Creating a Global Presence: It Begins With Exporting

Globalization reflects a belief that the world is becoming more homogeneous and that distinctions between national markets are not only fading but, for some products, will eventually disappear. As the inefficiencies of duplicating product development and manufacturing in each country become more apparent, the pressure to leverage resources and coordinate activities across borders becomes more urgent.

Typically, companies experiment with exporting before making direct investments in overseas markets. The decision to reach beyond exporting is usually based on market factors, barriers to trade, cost factors, and the investment climate, with market factors playing the biggest role. Global investments can vary in commitment and control and range from creating or purchasing wholly owned subsidiaries to joint ventures. While many organizations prefer full ownership because it comes with full control, government regulations sometimes make this option impossible. In some situations, it is not even desirable. A joint venture with partial ownership is sometimes the best alternative.

Other options include strategic alliances or partnerships that allow companies to align with businesses that have complementary technologies and skills. Strategic alliances, often encouraged by governments, are on the upswing. In addition, as countries develop service-based economies, some businesses expand through contractual arrangements in lieu of equity investments.

The global appliance industry is a good example of how and why manufacturers in that category embraced globalization. Facing increased competition in the U.S. from imports, American appliance manufacturers looked overseas for growth. In Europe, they found a market with rapid expansion, breakdowns in trade barriers within the European Union , and a less saturated market than in the U.S. Appliance giants that included General Electric, Whirlpool, Electrolux, and Bosch-Siemens took advantage of the opportunities by acquiring regional manufacturers or forming strategic alliances with them. Whirlpool bought the appliance arm of Dutch electronics concern N.V. Philips, acquiring ten European plants, popular regional brands, and a third-place market share ranking.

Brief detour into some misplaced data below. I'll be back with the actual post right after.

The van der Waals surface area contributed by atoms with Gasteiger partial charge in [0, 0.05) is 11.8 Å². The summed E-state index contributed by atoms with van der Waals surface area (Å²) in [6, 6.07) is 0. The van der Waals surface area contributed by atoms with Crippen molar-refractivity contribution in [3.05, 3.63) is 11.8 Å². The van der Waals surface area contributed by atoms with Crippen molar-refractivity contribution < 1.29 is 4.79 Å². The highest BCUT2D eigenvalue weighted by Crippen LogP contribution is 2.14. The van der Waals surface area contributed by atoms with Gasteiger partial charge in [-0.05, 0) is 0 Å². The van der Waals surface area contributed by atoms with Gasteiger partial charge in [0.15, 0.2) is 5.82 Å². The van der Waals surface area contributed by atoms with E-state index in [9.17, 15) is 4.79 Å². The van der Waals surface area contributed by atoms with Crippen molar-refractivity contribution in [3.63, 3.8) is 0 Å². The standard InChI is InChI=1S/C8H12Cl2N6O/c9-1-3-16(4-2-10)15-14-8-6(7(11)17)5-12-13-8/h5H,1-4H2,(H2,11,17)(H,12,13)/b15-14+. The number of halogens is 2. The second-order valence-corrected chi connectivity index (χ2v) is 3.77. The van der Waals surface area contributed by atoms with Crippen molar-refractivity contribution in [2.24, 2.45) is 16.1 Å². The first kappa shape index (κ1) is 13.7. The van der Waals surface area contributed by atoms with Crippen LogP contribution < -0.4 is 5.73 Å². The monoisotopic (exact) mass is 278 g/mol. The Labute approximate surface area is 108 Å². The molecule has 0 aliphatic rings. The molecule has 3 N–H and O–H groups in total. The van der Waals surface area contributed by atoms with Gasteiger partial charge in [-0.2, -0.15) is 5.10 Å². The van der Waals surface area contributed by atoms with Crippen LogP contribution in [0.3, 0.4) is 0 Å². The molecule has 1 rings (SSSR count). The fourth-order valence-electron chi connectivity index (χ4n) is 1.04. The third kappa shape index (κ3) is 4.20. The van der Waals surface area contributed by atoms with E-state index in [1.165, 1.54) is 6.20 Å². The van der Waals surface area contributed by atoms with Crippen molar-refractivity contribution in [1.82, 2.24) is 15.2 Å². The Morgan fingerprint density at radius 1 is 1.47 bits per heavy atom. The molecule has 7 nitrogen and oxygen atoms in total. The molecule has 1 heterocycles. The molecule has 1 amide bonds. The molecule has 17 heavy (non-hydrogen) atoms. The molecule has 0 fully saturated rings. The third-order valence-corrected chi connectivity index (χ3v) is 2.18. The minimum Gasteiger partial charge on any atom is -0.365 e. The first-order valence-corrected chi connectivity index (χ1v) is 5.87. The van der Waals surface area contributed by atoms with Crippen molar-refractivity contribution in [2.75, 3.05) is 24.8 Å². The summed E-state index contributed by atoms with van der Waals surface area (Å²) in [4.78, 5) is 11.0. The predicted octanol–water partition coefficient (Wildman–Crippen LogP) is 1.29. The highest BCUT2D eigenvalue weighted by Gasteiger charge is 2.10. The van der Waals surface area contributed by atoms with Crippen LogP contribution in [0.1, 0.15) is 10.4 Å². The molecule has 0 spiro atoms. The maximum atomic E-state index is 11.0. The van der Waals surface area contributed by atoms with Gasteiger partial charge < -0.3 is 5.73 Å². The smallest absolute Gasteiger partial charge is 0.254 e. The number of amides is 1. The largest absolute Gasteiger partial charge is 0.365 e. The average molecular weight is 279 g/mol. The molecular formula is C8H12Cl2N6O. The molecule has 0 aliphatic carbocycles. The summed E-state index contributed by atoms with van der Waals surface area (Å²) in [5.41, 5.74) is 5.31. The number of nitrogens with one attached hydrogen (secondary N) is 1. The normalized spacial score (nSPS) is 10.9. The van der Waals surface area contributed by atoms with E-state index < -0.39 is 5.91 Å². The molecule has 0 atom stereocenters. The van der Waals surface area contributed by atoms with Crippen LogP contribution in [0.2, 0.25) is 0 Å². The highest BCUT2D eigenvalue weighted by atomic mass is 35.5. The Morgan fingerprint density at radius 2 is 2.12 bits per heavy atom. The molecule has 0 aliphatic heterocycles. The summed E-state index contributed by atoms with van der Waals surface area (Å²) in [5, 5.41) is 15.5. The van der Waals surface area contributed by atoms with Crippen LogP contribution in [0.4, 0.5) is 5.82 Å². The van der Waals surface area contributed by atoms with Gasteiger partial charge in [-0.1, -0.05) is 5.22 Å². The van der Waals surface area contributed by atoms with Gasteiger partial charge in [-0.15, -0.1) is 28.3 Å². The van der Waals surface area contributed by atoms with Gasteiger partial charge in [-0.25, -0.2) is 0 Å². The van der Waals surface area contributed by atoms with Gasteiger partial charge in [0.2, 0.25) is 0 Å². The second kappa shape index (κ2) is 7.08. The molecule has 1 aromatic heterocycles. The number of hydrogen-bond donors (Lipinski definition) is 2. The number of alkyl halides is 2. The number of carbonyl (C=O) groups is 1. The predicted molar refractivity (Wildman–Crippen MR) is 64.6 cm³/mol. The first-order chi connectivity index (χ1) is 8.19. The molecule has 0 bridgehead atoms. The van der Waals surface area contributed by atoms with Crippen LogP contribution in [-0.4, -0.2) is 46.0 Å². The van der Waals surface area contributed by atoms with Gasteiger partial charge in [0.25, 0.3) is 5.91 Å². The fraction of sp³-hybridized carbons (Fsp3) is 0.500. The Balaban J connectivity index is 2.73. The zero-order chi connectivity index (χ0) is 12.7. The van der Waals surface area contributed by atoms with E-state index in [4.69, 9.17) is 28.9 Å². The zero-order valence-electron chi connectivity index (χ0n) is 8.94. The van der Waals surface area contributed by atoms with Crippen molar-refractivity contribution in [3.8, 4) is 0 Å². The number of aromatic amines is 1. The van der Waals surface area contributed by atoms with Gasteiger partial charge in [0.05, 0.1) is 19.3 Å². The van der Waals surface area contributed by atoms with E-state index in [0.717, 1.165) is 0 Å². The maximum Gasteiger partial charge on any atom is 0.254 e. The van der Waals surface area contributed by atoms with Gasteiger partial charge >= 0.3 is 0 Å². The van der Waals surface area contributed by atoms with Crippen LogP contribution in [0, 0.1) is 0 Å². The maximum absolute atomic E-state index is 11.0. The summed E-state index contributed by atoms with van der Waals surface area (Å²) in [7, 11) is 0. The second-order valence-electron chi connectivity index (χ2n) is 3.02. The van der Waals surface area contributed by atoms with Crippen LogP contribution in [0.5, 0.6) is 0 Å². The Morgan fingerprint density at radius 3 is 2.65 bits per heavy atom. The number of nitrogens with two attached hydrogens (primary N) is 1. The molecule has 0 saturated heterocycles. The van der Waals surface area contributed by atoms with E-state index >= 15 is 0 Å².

Regional preference in appliances show the challenges of implementing a global strategy for this industry. The French prefer top-loading washing machines while the British prefer front-loaders. When it comes to stoves, the french like cooking at high temperatures that cause grease splatters, making self-cleaning ovens popular. Because Germans cook with lower temperatures, the self-cleaning feature is not in such demand. While taking these variations into account, manufacturers have had to be careful not to create a one-size-fits-all product that simplifies manufacturing but, in the end, appeals to no one.

Companies in other industries face increasing global competition and challenges similar to those in the home appliance industry. Even large companies that dominate their domestic markets cannot survive on domestic business alone when they are in industries that are increasingly globalized.They must be in all major markets to survive shakeouts or risk being niche market specialists.

This is an excerpt from Dr. Czinkota’s book Global Business: Positioning Ventures Ahead, co-authored by Dr. Ilkka Ronkainen.

Michael R Czinkota and Ilkka A Ronkainen, Global Business: Positioning Ventures Ahead (New York: Routledge, 2011), pg. 88-89.